There are important limitations to the global/aggregate calculation, however, most importantly that the estimated FDR of 4% applies to the whole set - it is intuitively obvious that the IDs with scores in the 57-75 range are MUCH more likely to be false positives than those with scores in the 300-357 range. Thus, if the AVERAGE probability of a false positive in the whole set of 200 proteins is 5% and the proteins at the top of the list have much LOWER than 5% probability of being false positives, the entries at the bottom of the list are likely to have much HIGHER than 5% probability of being false positives.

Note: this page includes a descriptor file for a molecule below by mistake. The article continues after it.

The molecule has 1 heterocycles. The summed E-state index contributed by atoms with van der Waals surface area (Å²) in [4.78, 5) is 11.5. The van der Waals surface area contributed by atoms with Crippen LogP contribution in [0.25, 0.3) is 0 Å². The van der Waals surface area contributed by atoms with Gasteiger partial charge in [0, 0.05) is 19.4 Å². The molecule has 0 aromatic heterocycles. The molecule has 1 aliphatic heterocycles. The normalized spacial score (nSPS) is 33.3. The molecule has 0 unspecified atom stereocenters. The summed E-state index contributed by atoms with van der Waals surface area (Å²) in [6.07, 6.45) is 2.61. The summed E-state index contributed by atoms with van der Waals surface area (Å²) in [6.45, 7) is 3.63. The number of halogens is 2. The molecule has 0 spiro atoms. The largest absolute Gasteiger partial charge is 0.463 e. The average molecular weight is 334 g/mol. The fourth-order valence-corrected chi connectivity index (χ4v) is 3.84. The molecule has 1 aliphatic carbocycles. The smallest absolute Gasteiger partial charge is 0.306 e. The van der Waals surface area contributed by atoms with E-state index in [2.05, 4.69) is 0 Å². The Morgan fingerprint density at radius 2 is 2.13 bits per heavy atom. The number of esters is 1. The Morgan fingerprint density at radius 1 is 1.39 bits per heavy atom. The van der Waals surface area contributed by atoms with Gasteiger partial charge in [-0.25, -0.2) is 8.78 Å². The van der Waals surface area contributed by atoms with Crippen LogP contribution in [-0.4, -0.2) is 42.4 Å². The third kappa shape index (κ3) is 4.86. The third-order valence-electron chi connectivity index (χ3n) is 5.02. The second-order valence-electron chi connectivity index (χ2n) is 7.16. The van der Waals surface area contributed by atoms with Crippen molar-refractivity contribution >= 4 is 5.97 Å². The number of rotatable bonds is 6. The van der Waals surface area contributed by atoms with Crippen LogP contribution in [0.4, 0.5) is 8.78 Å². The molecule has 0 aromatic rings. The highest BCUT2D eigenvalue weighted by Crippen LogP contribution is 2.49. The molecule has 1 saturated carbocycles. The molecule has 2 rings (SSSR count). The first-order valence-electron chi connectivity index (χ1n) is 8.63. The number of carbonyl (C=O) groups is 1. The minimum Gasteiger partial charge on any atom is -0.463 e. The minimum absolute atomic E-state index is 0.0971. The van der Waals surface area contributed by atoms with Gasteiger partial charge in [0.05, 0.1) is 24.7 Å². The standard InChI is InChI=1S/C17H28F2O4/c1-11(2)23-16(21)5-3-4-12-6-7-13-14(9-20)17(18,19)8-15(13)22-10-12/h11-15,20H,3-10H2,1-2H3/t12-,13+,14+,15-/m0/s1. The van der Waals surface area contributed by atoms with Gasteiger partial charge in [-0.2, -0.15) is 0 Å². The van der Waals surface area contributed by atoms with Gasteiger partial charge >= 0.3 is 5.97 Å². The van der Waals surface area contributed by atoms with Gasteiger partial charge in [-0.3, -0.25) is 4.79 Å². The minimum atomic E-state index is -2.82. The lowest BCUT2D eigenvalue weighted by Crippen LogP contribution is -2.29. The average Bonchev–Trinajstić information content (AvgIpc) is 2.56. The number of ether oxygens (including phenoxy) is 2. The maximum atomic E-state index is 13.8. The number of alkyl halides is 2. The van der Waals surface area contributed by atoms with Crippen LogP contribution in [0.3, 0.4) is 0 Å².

The Proteomics System Performance Evaluation Pipeline (PSPEP) algorithm (Tang, W.H., Shilov, I.V., and Seymour, S.L. A Non-linear Fitting Method for Determining Local False Discovery Rates from Decoy Database Searches, Journal of Proteome Research 2008 Sep;7(9):3661-7. Epub 2008 Aug 14.PMID: 18700793) that we use gets around this by using the slope of the accumulated Decoy database hits vs. total IDs to calculate the Local FDR (also called "Instantaneous FDR") for each individual protein ID. This means that with a PSPEP-analyzed list of ID'd proteins where there are 684 proteins with an instantaneous FDR of 5% or less, based on the rate of accumulation of Decoy database hits, the LAST protein on that list has an estimated 5% probability of being a false positive, and other proteins higher up that list will have decreasing estimated probabilities of being false positives. (Download PDF from ABI explaining more about this)